After all, we’ve seen it countless times before in the Premier League; a new manager replaces a defensive one and demands the team open up to play with greater ambition and optimism. Quality and confidence lacking though, the floodgates quickly open – which is what West Ham are experiencing right now.

Perhaps that’s why the club brought in almost an entirely new backline during the summer, including the goalkeeper behind and the defensive midfielder in front, but their lack of familiarity and the bizarre insistence on a high line has only exacerbated those problems.

And once again, it’s not as if Pellegrini’s hand has been completely forced here. Although some changes in defensive personnel were clearly necessary after last season, they didn’t all need to take place in an instant. Declan Rice, for example, was arguably West Ham’s best defender last season – but he’s started the new campaign as a squad option in midfield.

Issa Diop and Angelo Ogbonna celebrate scoring against Wimbledon

Angelo Ogbonna too was certainly amongst the Irons’ more reliable centre-halves, but he was left out of the squad entirely last weekend for a tough trip to Arsenal. And then there’s Arthur Masuaku – a brilliantly dynamic wing-back, a not so brilliant left-back. Surely Aaron Cresswell, a natural full-back who offers a compromise between offence and defence, would be a safer option to start the season with.

Pellegrini would of course argue that soon enough, all these awkward pieces will click together. But considering he could have slowly transitioned these players in and out of the team over the course of not only this season but also the ones to come, just like Hughes did at Stoke City, it feels worryingly naive in light of not only how competitive the Premier League now is but more pertinently West Ham’s daunting fixture list.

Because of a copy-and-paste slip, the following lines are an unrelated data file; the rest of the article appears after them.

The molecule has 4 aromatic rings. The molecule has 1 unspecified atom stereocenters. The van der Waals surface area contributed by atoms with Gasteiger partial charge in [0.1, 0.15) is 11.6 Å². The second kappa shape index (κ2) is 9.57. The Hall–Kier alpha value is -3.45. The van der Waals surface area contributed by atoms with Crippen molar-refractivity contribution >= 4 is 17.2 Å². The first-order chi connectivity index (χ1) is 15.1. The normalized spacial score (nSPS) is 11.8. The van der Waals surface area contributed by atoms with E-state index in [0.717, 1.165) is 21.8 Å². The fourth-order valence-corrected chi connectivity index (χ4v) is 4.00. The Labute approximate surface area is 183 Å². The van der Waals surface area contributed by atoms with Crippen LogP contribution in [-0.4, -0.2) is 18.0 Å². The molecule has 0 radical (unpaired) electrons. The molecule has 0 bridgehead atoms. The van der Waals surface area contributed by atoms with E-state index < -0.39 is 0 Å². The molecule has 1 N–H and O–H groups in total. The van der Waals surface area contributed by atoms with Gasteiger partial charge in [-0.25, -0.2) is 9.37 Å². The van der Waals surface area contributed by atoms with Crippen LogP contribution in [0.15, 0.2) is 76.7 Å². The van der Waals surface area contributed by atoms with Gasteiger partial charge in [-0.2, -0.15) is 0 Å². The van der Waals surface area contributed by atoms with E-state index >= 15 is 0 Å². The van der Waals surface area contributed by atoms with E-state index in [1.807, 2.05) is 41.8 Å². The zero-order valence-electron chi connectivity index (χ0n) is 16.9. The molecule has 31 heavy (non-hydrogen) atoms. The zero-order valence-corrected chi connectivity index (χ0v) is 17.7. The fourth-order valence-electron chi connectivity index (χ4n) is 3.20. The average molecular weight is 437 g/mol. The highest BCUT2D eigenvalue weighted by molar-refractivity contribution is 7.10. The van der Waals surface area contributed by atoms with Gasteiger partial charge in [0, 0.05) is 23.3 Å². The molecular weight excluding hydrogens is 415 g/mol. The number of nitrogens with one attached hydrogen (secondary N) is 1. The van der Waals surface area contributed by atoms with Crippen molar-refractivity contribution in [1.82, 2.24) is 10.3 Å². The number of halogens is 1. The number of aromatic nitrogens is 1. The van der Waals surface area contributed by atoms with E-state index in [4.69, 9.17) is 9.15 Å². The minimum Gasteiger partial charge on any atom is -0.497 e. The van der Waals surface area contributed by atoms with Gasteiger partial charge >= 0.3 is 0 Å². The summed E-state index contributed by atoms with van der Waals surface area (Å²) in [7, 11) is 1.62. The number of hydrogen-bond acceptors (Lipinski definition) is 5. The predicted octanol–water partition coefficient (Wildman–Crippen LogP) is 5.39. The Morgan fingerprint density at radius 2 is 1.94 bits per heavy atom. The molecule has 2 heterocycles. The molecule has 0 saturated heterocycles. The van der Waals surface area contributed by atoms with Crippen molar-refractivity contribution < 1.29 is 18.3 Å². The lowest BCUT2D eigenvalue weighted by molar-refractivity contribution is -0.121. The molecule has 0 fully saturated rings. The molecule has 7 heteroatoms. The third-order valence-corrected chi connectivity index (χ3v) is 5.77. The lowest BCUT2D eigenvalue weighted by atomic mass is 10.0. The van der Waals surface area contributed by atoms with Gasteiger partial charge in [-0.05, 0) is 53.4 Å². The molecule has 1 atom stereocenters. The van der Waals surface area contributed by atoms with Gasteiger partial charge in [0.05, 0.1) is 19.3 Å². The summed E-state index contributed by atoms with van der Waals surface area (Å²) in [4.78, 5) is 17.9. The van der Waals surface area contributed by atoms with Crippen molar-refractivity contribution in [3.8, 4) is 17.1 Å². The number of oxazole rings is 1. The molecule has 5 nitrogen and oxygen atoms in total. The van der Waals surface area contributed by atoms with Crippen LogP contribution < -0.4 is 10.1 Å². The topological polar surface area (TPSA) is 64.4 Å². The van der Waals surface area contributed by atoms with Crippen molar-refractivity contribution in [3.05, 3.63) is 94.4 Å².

Before the end of November, they will have faced all of last season’s top nine – teams readily capable of punishing West Ham’s disorganised, unfamiliar and often high-pressing defence – so by the time the Irons get used to the Pellegrini way, the high line and the new personnel, their season may have already regressed into yet another relegation battle.

Manuel Pellegrini gives orders from the touchline

Pellegrini is no doubt a fantastically talented manager, whose way of playing has no doubt proved fantastically successful for much of his career. But the manner in which he’s tried to bring instant change to east London has lacked the smartness and shrewdness West Ham need.

Even Pep Guardiola, albeit working from a philosophical foundation much closer to his own, didn’t transform Manchester City’s way of playing over the course of one pre-season – the benefits were felt the campaign after after a yearof transition.

And the problem with revolution is that, by design, it’s a short-term construct – a moment of sudden, drastic, violent and intended-to-be-irreversible change. Evolution though, can take its time, right its own wrongs, give itself breathing space to choose the right course of action. Pellegrini and West Ham feel like a good fit, but maybe it’s time for Pellegrini to take a few steps back before the Irons go marching on once again.